It is as if Fisher roots cancel culture and our reactions to it within the class struggle so often disarticulated from discussions of its affects — although, of course, many who are cancelled will comment on the impact it has on the livelihoods, but being denied a seat at the commentariat table is hardly comparable to working class precarity more generally. It is an inspired move, in many respects — reorienting his critique away from the dynamics of Twitter discourse and cementing it within the initial subject that concerned him most.
Most notably, in distancing the critique made in “Exiting the Vampire’s Castle” from that essay’s notoriety and reformatting it into his new Acid Communist project, he successfully skewers both sides of the divide that now defines the so-called “culture wars”: the vampiric moralisers and the self-pitying reactionaries who bleat about the former’s attacks upon them. He rejects the surgical focus on individuality that the moralisers exercise with abandon and he rejects the “woe is me!” attitude of those on the receiving end of it, instead emphasising the need for a new kind of relation on both fronts. He writes:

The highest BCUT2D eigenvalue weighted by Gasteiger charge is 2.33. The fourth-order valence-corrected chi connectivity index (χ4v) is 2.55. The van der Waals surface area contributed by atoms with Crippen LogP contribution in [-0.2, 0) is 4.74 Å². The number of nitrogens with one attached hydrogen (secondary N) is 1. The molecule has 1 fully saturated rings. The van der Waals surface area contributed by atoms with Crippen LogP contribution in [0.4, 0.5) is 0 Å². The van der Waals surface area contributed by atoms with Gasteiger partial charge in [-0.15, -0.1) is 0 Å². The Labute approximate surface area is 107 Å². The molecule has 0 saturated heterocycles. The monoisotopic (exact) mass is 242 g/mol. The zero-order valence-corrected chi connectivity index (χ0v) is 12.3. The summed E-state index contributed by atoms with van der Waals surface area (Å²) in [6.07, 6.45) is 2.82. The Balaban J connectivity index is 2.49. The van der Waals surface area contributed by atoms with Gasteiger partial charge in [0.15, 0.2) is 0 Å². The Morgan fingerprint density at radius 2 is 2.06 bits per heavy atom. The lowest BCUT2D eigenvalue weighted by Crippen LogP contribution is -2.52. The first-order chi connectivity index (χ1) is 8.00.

Where consciousness-raising pointed to impersonal and collective structures — structures that capitalist and patriarchal ideology obscures — neoliberalism sees only individuals, choices and personal responsibility.
This is to say that both cancellers and the cancelled complete the feedback loop of neoliberal hysteria. It is consciousness raising that we require to unplug ourselves from the outrage machine. “Personal shame becomes dissolved as its structural causes are collectively identified”, Fisher continues. Collectively organising around your shame and holding onto it is hardly a successful outcome of that process. That is a recipe for ressentiment and nothing more.